Group 1: 30 kHz femtosecond laser flap mode software: The hinge angle was set to be 360 degrees minus the desired arcuate length. The side-cut angle was set at 70 or 80 degrees, the flap diameter was set from 6.00 to 6.7 mm, and the flap thickness was set at 400 μm. After entering these parameters in the Intralase flap mode software of the 30 kHz femtosecond laser, the suction ring was applied and the cone was positioned. The first arcuate incision was created by the femtosecond laser. Then, a second applanation was performed, using the same parameters, except the position of the hinge that was set was located 180 degrees apart from the first one (Figure 1) [2].

clinical-experimental-ophthalmology-Depiction-how-incisions

Figure 1: Depiction of how incisions are made using the 30 kHz femtosecond flap mode software. The hinge angle is increased to create semicircular arcuate incisions. (A) The first incision with specified hinge angle is made (B) the second incision with specified hinge angle is made (C) two anterior arcuate corneal incisions in the corneal stroma are created.

Group 2: 150 kHz femtosecond laser enabled AK software: The angular arc length of all incisions was 90 degrees and the side-cut angle was set at 30 degrees. The optical zone diameter was set at 7 mm. The posterior incision depth was calculated by subtracting 100 μm from the thinnest ultrasound pachymetry value measured at the optical zone. After entering these parameters in the Intralase Enabled Keratoplasty mode window of the femtosecond laser, the suction ring was applied and the cone was positioned. The 150 kHz femtosecond laser used an energy setting of 1.8mJ and a spot/line separation of 3 μm × 3 μm. After AK completion, suction was released, and the position of the cuts was checked with a microscope.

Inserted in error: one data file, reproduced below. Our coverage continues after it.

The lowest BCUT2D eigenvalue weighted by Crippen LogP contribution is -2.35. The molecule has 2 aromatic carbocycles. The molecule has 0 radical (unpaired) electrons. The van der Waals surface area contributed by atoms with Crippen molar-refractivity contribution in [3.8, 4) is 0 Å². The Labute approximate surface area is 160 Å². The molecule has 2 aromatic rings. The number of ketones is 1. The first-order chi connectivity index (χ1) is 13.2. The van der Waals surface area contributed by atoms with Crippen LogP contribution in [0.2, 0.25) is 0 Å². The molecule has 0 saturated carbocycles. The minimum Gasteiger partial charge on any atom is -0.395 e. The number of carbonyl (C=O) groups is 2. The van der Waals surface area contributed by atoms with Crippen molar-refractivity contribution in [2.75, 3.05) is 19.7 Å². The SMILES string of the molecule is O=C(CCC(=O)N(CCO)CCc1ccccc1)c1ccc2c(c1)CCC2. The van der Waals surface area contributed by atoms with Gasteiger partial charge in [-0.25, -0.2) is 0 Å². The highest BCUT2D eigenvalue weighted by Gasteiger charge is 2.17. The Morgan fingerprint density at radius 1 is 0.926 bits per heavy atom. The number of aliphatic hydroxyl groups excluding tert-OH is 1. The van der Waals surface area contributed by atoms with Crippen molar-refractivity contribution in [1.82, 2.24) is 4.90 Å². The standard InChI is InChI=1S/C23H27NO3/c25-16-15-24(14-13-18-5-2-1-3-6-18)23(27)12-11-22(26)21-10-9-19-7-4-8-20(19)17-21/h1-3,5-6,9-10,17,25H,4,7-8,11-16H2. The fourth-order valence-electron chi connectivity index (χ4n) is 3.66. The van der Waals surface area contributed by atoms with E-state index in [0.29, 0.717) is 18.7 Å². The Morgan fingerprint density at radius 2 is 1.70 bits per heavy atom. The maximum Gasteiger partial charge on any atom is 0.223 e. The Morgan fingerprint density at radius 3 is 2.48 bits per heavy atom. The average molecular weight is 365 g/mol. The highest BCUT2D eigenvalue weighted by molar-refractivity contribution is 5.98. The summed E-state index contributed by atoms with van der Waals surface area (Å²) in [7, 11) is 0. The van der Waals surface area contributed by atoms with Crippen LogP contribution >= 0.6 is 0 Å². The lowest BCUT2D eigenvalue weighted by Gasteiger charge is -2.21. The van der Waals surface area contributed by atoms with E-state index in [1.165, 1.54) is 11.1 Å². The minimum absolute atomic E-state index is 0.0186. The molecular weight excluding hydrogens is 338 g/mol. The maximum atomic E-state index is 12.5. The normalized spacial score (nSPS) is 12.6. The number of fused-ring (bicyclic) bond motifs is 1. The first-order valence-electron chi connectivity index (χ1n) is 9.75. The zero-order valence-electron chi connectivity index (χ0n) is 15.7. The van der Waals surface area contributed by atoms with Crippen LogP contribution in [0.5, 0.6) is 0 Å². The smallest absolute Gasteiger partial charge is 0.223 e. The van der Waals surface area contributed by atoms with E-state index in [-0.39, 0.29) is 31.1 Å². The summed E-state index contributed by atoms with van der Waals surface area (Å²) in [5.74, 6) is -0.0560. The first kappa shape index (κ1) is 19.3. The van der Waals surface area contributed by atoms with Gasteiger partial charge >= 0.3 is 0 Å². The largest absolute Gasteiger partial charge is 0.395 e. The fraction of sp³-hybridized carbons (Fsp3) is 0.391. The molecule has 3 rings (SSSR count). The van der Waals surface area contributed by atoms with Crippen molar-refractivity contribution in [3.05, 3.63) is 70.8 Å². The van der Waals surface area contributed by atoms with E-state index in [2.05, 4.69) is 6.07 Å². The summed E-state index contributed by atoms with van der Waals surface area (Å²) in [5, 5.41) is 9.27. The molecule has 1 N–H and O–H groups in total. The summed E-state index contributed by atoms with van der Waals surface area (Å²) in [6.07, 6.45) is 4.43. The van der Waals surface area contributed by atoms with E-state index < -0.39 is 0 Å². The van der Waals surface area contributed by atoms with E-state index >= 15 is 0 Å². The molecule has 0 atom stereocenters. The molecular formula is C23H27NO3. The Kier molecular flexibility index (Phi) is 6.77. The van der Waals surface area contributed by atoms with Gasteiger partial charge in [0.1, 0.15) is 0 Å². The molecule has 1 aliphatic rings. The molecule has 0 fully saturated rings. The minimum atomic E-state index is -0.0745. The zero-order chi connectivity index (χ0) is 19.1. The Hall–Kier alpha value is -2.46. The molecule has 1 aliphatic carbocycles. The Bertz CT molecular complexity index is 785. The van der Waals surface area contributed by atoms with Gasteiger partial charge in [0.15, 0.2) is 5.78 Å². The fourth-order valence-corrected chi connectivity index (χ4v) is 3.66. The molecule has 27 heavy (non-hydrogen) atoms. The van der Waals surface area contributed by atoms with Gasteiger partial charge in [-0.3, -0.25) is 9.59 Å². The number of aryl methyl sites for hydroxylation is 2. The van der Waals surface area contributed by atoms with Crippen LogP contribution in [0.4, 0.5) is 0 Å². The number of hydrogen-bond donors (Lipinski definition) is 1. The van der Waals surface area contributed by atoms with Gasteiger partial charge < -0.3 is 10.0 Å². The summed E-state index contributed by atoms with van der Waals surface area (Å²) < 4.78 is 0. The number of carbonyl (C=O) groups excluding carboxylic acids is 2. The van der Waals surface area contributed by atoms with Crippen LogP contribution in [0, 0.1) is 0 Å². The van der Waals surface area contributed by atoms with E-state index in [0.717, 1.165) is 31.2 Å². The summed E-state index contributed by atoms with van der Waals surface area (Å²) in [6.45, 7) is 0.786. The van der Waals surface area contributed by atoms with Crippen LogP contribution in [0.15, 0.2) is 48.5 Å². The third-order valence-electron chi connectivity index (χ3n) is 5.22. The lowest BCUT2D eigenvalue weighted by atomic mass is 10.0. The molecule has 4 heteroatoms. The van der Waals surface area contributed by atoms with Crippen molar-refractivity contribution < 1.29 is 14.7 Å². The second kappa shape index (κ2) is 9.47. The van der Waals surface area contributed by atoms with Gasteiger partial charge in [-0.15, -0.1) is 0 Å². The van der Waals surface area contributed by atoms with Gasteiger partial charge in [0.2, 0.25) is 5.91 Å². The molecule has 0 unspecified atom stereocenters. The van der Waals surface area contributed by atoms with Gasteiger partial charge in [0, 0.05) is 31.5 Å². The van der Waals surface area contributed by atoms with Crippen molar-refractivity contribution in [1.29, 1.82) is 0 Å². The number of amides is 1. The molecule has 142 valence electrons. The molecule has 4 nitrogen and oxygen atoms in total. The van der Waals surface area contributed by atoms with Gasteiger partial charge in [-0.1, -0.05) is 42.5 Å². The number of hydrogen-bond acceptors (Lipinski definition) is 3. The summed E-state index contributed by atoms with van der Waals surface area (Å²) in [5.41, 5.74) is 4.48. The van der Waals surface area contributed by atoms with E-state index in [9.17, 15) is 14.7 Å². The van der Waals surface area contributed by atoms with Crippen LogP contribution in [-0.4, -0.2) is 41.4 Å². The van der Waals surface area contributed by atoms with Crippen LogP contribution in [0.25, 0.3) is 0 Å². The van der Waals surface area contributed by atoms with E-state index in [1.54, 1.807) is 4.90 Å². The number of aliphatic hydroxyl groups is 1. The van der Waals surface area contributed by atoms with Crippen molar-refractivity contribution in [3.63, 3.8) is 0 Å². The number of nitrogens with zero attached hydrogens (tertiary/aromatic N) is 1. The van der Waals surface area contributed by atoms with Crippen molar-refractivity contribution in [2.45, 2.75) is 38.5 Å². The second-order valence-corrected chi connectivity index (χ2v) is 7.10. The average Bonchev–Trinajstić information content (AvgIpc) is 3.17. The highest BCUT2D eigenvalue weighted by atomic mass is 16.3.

Postoperatively, patients from both groups were treated with lubricating eye drops, and a combination of topical steroids and antibiotics 4 times daily for 2 weeks.

Vector analysis and statistical analysis

The SIA Calculator (version 2.1) was used to analyze astigmatism as a vector [8]. This calculator produced preoperative and postoperative amplitude of astigmatism from the difference in respective keratometric values (steep and flat meridians). The direction of this vector pointed toward the steeper keratometric meridian for each value. Additionally, data was analyzed using Cartesian coordinates according to Holladay’s methodology [9]. The Cartesian-based data was converted to astigmatic vector form (i.e. magnitude of astigmatism and angle) using Microsoft Office Excel 2010 (Microsoft, Redmond, WA). This vector information was plotted with a custom program using MATLAB (Mathworks, Natick, MA). The polar coordinates were scaled to allow for angles ranging across pi radians to be plotted along a full 2pi radial graph. This plotting in vector form allowed calculation of the centroid, which is the true mean astigmatism value, and calculation of surgically induced astigmatism (SIA). Bunching of points on these plots indicates a uniform group with a highly predictive centroid value.

Non-parametric Wilcoxon rank sum test was used to compare the two groups and non-parametric Wilcoxon signed rank test was used for paired analysis of preoperative versus postoperative data within groups. Statistical significance was set at p<0.05.

Results